Romance Includes You, The Writing Life

Medicals Romance Includes You recap

It was such a pleasure to see how many people participated in the Medicals Romance Includes You pitch session, and the variety of plots was impressive! As an author who joined the medicals family through So You Think You Can Write, I know how nerve-wracking pitching must have been. Congratulations to everyone who put themselves out there, and even if you didn’t get that ‘thumbs up’ from one of the editors, please don’t give up.

We all have stories to tell, and you can be sure there are people in the world who want to hear them.

I want to hear them.

Just prior to the pitch session, a lady contacted me through my website and asked for my opinion on her pitch. I was extremely flattered, because this profession can be an extremely isolated one, where I write and write and never know if what I’m putting out is really liked. I’ve gotten to the point where I don’t really think about it much anymore (and I rarely, if ever, read reviews) but it is nice to hear from the occasional reader.

Giving her a few pointers took just a few minutes of my time, and I wished her all the best, hoping she’d attract the editors’ attention, because I’d like to see how she handled her plot.

So, that’s my next point to all those hopeful authors out there.

Don’t let anyone’s opinion make you think you’re laboring in vain, even if it feels that way.

If this is something you really want to do, keep trying. Bad writing, if done frequently, can lead to good writing, as you keep learning and find your voice.

On a slightly less upbeat note, I saw a few pitches that had me thinking that perhaps that particular person hadn’t read any Harlequin/Mills & Boon medicals. There were plots points and situations I’d think many more times than twice about pitching to my editor. High drama is wonderful, but there are ways to take that to extremes and risk turning off the readers.

So, if you’re determined to break into the Medicals line, read the books. That’s really the only way to figure out what the editors are looking for. While preferred plots, characters, etc. change, the tone of the line remains fairly constant.

There were also a few pitches with typos, and missing punctuation. Now, let’s all be honest, typos happen to EVERYBODY. Yet, if ever there was a time to get obsessive about what you’ve written, it’s when trying to attract an editor or agent’s attention. Typos will get you attention—of the wrong sort!

But the bottom line really is, congratulations to everyone who pitched, because it takes guts to do! To those who got the nod, all I can say is, “Get writing! We’re all waiting…”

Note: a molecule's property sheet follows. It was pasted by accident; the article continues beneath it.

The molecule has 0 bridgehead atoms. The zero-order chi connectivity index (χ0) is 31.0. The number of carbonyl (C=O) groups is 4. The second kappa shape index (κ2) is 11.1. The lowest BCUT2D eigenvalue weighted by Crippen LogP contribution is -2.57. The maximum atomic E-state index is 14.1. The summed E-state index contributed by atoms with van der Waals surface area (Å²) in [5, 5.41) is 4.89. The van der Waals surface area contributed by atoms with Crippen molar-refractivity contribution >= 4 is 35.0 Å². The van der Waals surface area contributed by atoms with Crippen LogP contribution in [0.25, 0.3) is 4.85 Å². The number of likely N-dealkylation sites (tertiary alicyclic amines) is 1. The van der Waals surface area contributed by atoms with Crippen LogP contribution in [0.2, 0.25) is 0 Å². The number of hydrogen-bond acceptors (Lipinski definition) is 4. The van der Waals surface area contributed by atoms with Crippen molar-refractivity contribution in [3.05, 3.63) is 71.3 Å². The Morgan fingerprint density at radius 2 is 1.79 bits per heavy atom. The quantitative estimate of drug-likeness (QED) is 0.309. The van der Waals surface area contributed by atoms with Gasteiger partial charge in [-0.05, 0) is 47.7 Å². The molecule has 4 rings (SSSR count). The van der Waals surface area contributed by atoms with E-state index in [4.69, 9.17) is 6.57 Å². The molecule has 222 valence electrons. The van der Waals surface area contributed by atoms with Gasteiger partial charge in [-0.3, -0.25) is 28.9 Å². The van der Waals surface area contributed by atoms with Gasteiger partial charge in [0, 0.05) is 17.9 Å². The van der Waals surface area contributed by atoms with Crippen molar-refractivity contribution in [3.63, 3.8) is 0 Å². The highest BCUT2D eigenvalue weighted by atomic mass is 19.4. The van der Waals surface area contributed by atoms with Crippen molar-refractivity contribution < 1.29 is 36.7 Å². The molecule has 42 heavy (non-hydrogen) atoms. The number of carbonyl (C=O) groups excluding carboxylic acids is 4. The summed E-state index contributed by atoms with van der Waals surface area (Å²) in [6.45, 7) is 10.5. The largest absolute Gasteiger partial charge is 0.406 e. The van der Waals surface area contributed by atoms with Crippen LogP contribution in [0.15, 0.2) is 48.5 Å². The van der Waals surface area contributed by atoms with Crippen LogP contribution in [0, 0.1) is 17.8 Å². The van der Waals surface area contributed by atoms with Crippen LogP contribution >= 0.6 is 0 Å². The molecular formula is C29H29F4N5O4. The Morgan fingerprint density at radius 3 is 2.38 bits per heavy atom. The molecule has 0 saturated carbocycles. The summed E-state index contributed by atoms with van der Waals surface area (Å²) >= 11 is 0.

Harlequin Mills & Boon Medical Romance Novels

Inspiration

I can’t believe that my 20th book released this month. It’s surreal sometimes that I get to do this amazing thing and write books. It’s something that I’ve always wanted to do.

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I often talk about my inspirations for becoming a writer and one of my biggest supporters was my Mom.

MeandMyMom
Yeah, I’m the one crying in the white floaty thing. The lake was kind of murky and I didn’t like it one bit.

I lost my Mom this past June to cancer. She was 64 and she loved Harlequin books. In particular Presents and Historical. Though, she did love reading Medicals when I gave her mine. She was biased and I didn’t mind. 🙂

She would’ve been so proud of me hitting book #20 and I know she is, but it’s been a hard few months.

My 20th was written before I lost her and my 21st was as well. Actually, my 21st book which comes out in January 2019 was accepted two days before she died. My editor emailed me to tell me that the book was accepted and I had to email Sareeta back and tell her I was sitting at my Mom’s bedside saying good-bye. Everyone at Romance Towers was so accommodating and understanding.

There are some books that are difficult to write for whatever reason. Number 20, NY Doc Under the Northern Lights, was one of those books that was easier to write in retrospect. Book #23, which just was accepted, was my most difficult.

It was the first book I wrote after my Mom died. And I was pretty numb writing that first draft, but then I heard my Mom’s voice and things got better.

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My Mom WAY before two kids caused her grey hairs. ❤

And when 20 released, I really struggled with being happy about it because she wasn’t there physically. In my heart she is.

I’m still grieving. This past Friday it’s only 4 months since I lost my rock. The one person I would always turn to when I was anxious or worried. She was my shelter in a storm and it’s been hard not picking up the phone or going to see her and tell her good news.

It’s been hard. So hard, which is why I’ve been somewhat quiet on social media and on here. It’s getting better though. 🙂

And as I tried to focus on my release and writing/revising book #23 The Surgeon’s Convenient Husband, she was there in her own way.

I know that she’ll be there in every book I write.

Like she’s been there since I drafted my first short story at the age of 9. I wouldn’t be where I am today without her. So thanks for that, Mom.

I love you.